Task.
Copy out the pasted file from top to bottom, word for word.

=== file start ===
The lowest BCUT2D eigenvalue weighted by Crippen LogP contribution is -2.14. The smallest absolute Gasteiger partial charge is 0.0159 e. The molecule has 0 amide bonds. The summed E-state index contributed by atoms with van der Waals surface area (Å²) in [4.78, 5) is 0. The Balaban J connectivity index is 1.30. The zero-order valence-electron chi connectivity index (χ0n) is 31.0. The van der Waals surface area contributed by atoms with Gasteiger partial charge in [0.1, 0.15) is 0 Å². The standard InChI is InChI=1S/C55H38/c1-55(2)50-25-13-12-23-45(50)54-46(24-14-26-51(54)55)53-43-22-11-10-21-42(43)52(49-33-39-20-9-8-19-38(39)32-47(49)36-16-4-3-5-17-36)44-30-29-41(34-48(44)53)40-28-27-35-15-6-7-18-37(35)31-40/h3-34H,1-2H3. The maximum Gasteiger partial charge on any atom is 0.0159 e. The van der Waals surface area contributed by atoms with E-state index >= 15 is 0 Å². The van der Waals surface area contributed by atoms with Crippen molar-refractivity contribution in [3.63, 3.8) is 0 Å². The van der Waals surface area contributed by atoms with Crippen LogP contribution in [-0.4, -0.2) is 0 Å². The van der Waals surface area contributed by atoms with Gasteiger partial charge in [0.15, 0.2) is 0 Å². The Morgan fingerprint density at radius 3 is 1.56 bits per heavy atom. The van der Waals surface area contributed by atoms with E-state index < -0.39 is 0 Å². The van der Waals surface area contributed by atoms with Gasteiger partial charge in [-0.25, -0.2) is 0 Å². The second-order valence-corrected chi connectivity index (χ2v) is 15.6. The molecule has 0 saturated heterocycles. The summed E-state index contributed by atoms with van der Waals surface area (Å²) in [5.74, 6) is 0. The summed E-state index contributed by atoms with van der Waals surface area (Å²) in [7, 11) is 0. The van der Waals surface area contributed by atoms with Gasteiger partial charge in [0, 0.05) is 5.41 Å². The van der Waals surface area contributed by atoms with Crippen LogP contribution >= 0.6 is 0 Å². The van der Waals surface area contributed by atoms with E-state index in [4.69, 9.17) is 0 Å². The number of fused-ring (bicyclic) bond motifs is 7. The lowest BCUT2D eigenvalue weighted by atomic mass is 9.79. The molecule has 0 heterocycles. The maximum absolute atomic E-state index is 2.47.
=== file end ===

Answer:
The lowest BCUT2D eigenvalue weighted by Crippen LogP contribution is -2.14. The smallest absolute Gasteiger partial charge is 0.0159 e. The molecule has 0 amide bonds. The summed E-state index contributed by atoms with van der Waals surface area (Å²) in [4.78, 5) is 0. The Balaban J connectivity index is 1.30. The zero-order valence-electron chi connectivity index (χ0n) is 31.0. The van der Waals surface area contributed by atoms with Gasteiger partial charge in [0.1, 0.15) is 0 Å². The standard InChI is InChI=1S/C55H38/c1-55(2)50-25-13-12-23-45(50)54-46(24-14-26-51(54)55)53-43-22-11-10-21-42(43)52(49-33-39-20-9-8-19-38(39)32-47(49)36-16-4-3-5-17-36)44-30-29-41(34-48(44)53)40-28-27-35-15-6-7-18-37(35)31-40/h3-34H,1-2H3. The maximum Gasteiger partial charge on any atom is 0.0159 e. The van der Waals surface area contributed by atoms with E-state index >= 15 is 0 Å². The van der Waals surface area contributed by atoms with Crippen molar-refractivity contribution in [3.63, 3.8) is 0 Å². The van der Waals surface area contributed by atoms with Crippen LogP contribution in [-0.4, -0.2) is 0 Å². The van der Waals surface area contributed by atoms with Gasteiger partial charge in [0.15, 0.2) is 0 Å². The Morgan fingerprint density at radius 3 is 1.56 bits per heavy atom. The van der Waals surface area contributed by atoms with E-state index < -0.39 is 0 Å². The van der Waals surface area contributed by atoms with Gasteiger partial charge in [-0.25, -0.2) is 0 Å². The second-order valence-corrected chi connectivity index (χ2v) is 15.6. The molecule has 0 saturated heterocycles. The summed E-state index contributed by atoms with van der Waals surface area (Å²) in [5.74, 6) is 0. The summed E-state index contributed by atoms with van der Waals surface area (Å²) in [7, 11) is 0. The van der Waals surface area contributed by atoms with Gasteiger partial charge in [0, 0.05) is 5.41 Å². The van der Waals surface area contributed by atoms with Crippen LogP contribution >= 0.6 is 0 Å². The van der Waals surface area contributed by atoms with E-state index in [4.69, 9.17) is 0 Å². The number of fused-ring (bicyclic) bond motifs is 7. The lowest BCUT2D eigenvalue weighted by atomic mass is 9.79. The molecule has 0 heterocycles. The maximum absolute atomic E-state index is 2.47.